University of Minnesota political science students watch Ford’s testimony intently, some tearfully

September 27, 2018

About 60 students in a political science course at the University of Minnesota Twin Cities spent Thursday morning watching C-SPAN, listening as Christine Blasey Ford delivered her opening statement to the Senate Judiciary Committee.

When Fords voice grew soft and shaky as she recounted her allegations that Brett Kavanaugh sexually assaulted her, the students in Professor Tim Johnsons Judicial Processes class went silent. Many leaned forward, their heads in their hands. A few blinked back tears.

When something like this is so relevant and so salient, its just a perfect fit to have the students watch whats going on, Johnson said.

Aside from the political and legal consequences of the confirmation hearing, Johnson also said it was important for young people to consider the social ramifications of Fords testimony.

Its something they need to think about no matter what side of the aisle they are on, Johnson said. They need to think about not only the implications for the U.S. Supreme Court but also the implications for women.

During a break in the hearing, Johnson stood at the front of the classroom and addressed the students, telling them that they were witnessing history.

This is the moment, he said later. This is a moment they will likely remember for the rest of their lives where they were when (Ford) was in the Senate Judiciary Committee.

Earlier in the week, the students discussed how if Kavanaugh is confirmed, he would likely be on the Supreme Court for most of their adult lives.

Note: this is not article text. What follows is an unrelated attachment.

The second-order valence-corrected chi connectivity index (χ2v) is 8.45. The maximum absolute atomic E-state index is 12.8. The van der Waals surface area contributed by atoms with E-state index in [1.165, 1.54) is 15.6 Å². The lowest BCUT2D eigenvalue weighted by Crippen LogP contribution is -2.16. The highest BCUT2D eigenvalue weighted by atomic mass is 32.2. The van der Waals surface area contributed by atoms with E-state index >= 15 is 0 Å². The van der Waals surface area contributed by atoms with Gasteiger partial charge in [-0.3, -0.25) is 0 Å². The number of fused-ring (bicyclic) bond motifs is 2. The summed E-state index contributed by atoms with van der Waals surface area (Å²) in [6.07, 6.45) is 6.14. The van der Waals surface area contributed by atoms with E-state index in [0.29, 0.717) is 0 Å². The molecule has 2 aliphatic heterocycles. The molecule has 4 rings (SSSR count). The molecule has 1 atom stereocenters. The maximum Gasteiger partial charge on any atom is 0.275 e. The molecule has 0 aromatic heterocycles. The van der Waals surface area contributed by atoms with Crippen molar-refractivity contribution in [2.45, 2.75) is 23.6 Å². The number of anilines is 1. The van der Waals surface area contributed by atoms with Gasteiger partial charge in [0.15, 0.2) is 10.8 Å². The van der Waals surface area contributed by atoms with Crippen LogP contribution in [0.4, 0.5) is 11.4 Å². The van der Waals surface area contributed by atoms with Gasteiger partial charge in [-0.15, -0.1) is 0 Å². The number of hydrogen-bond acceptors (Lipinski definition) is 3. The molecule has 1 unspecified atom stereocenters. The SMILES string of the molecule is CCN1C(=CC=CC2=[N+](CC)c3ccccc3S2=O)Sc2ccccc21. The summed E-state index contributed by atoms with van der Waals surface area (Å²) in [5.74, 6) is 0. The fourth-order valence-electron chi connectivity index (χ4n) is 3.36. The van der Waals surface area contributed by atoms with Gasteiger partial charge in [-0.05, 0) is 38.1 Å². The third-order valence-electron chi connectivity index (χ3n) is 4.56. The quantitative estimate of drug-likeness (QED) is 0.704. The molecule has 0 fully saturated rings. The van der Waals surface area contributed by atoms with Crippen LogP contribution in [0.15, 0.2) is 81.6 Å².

Varshaa Thorali, a 21-year-old political science student, said that realization inspired her to encourage others to watch the hearing. She called her mother Thursday morning, telling her to tune in.

Its incredibly important to pay attention to this, she said. The Supreme Court impacts all of us.

For Victor Lechner, a 22-year-old political science major, listening to Fords opening statement was emotional. As Ford told senators about the alleged assault, Lechner tried to discreetly wipe away tears.

Lechner, who said he was sexually assaulted at 18, thinks there should be an investigation into Fords allegations. He doesnt have a stance on whether the Senate should vote to confirm Kavanaugh, but he said hell be watching closely and hopes other young people will be, too.

No matter what the outcome, Lechner said, I am just very grateful for Fords testimony.

Mara Klecker 612-673-4440

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